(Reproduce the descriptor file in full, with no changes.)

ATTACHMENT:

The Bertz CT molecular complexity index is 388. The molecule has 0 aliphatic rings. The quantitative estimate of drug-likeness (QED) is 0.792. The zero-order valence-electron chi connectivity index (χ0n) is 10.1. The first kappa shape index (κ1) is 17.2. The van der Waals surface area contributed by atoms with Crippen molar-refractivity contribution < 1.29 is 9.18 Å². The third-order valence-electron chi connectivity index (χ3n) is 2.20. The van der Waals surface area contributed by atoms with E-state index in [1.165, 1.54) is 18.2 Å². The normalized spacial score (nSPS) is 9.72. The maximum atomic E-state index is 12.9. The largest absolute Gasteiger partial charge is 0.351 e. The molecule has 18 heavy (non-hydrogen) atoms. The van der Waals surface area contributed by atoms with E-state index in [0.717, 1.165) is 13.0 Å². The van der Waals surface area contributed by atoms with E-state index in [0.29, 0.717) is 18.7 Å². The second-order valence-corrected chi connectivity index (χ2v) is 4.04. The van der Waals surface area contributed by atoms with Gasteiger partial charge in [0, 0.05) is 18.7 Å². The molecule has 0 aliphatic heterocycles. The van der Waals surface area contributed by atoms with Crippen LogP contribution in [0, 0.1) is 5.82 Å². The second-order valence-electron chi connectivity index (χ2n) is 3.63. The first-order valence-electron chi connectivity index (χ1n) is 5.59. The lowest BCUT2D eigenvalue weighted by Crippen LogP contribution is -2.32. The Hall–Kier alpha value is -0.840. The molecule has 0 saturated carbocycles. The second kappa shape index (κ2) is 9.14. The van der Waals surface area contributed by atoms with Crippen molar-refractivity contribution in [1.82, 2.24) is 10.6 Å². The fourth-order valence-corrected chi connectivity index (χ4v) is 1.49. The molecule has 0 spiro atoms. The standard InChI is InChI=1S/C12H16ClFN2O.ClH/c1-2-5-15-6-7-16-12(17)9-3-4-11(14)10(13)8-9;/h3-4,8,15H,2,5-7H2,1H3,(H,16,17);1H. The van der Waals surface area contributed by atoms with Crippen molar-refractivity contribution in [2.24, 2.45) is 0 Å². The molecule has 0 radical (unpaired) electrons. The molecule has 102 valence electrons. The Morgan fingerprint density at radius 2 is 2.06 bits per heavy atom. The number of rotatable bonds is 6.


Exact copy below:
The Bertz CT molecular complexity index is 388. The molecule has 0 aliphatic rings. The quantitative estimate of drug-likeness (QED) is 0.792. The zero-order valence-electron chi connectivity index (χ0n) is 10.1. The first kappa shape index (κ1) is 17.2. The van der Waals surface area contributed by atoms with Crippen molar-refractivity contribution < 1.29 is 9.18 Å². The third-order valence-electron chi connectivity index (χ3n) is 2.20. The van der Waals surface area contributed by atoms with E-state index in [1.165, 1.54) is 18.2 Å². The normalized spacial score (nSPS) is 9.72. The maximum atomic E-state index is 12.9. The largest absolute Gasteiger partial charge is 0.351 e. The molecule has 18 heavy (non-hydrogen) atoms. The van der Waals surface area contributed by atoms with E-state index in [0.717, 1.165) is 13.0 Å². The van der Waals surface area contributed by atoms with E-state index in [0.29, 0.717) is 18.7 Å². The second-order valence-corrected chi connectivity index (χ2v) is 4.04. The van der Waals surface area contributed by atoms with Gasteiger partial charge in [0, 0.05) is 18.7 Å². The molecule has 0 aliphatic heterocycles. The van der Waals surface area contributed by atoms with Crippen LogP contribution in [0, 0.1) is 5.82 Å². The second-order valence-electron chi connectivity index (χ2n) is 3.63. The first-order valence-electron chi connectivity index (χ1n) is 5.59. The lowest BCUT2D eigenvalue weighted by Crippen LogP contribution is -2.32. The Hall–Kier alpha value is -0.840. The molecule has 0 saturated carbocycles. The second kappa shape index (κ2) is 9.14. The van der Waals surface area contributed by atoms with Crippen molar-refractivity contribution in [1.82, 2.24) is 10.6 Å². The fourth-order valence-corrected chi connectivity index (χ4v) is 1.49. The molecule has 0 spiro atoms. The standard InChI is InChI=1S/C12H16ClFN2O.ClH/c1-2-5-15-6-7-16-12(17)9-3-4-11(14)10(13)8-9;/h3-4,8,15H,2,5-7H2,1H3,(H,16,17);1H. The van der Waals surface area contributed by atoms with Crippen molar-refractivity contribution in [2.24, 2.45) is 0 Å². The molecule has 0 radical (unpaired) electrons. The molecule has 102 valence electrons. The Morgan fingerprint density at radius 2 is 2.06 bits per heavy atom. The number of rotatable bonds is 6.